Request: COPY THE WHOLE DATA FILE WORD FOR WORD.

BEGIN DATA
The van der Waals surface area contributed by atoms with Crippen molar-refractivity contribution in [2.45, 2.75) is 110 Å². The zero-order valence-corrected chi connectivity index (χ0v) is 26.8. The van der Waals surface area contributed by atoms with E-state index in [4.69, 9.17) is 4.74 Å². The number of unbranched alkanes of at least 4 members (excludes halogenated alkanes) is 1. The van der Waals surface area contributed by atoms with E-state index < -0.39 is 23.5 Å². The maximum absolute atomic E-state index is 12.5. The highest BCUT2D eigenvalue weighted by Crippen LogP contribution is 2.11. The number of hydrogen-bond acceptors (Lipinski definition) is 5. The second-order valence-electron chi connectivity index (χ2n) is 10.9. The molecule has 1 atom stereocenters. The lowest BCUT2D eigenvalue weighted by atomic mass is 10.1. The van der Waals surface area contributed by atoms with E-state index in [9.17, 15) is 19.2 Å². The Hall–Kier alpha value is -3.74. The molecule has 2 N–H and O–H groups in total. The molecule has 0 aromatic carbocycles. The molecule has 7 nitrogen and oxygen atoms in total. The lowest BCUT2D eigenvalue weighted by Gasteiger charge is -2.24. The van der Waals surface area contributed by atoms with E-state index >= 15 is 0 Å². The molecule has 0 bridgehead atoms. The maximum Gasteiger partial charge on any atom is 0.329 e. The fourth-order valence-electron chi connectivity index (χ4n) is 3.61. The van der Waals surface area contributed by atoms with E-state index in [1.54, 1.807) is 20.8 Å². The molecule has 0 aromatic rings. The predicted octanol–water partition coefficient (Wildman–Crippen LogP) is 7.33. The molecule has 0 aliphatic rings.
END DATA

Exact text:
The van der Waals surface area contributed by atoms with Crippen molar-refractivity contribution in [2.45, 2.75) is 110 Å². The zero-order valence-corrected chi connectivity index (χ0v) is 26.8. The van der Waals surface area contributed by atoms with E-state index in [4.69, 9.17) is 4.74 Å². The number of unbranched alkanes of at least 4 members (excludes halogenated alkanes) is 1. The van der Waals surface area contributed by atoms with E-state index < -0.39 is 23.5 Å². The maximum absolute atomic E-state index is 12.5. The highest BCUT2D eigenvalue weighted by Crippen LogP contribution is 2.11. The number of hydrogen-bond acceptors (Lipinski definition) is 5. The second-order valence-electron chi connectivity index (χ2n) is 10.9. The molecule has 1 atom stereocenters. The lowest BCUT2D eigenvalue weighted by atomic mass is 10.1. The van der Waals surface area contributed by atoms with E-state index in [9.17, 15) is 19.2 Å². The Hall–Kier alpha value is -3.74. The molecule has 2 N–H and O–H groups in total. The molecule has 0 aromatic carbocycles. The molecule has 7 nitrogen and oxygen atoms in total. The lowest BCUT2D eigenvalue weighted by Gasteiger charge is -2.24. The van der Waals surface area contributed by atoms with E-state index >= 15 is 0 Å². The molecule has 0 bridgehead atoms. The maximum Gasteiger partial charge on any atom is 0.329 e. The fourth-order valence-electron chi connectivity index (χ4n) is 3.61. The van der Waals surface area contributed by atoms with E-state index in [1.54, 1.807) is 20.8 Å². The molecule has 0 aromatic rings. The predicted octanol–water partition coefficient (Wildman–Crippen LogP) is 7.33. The molecule has 0 aliphatic rings.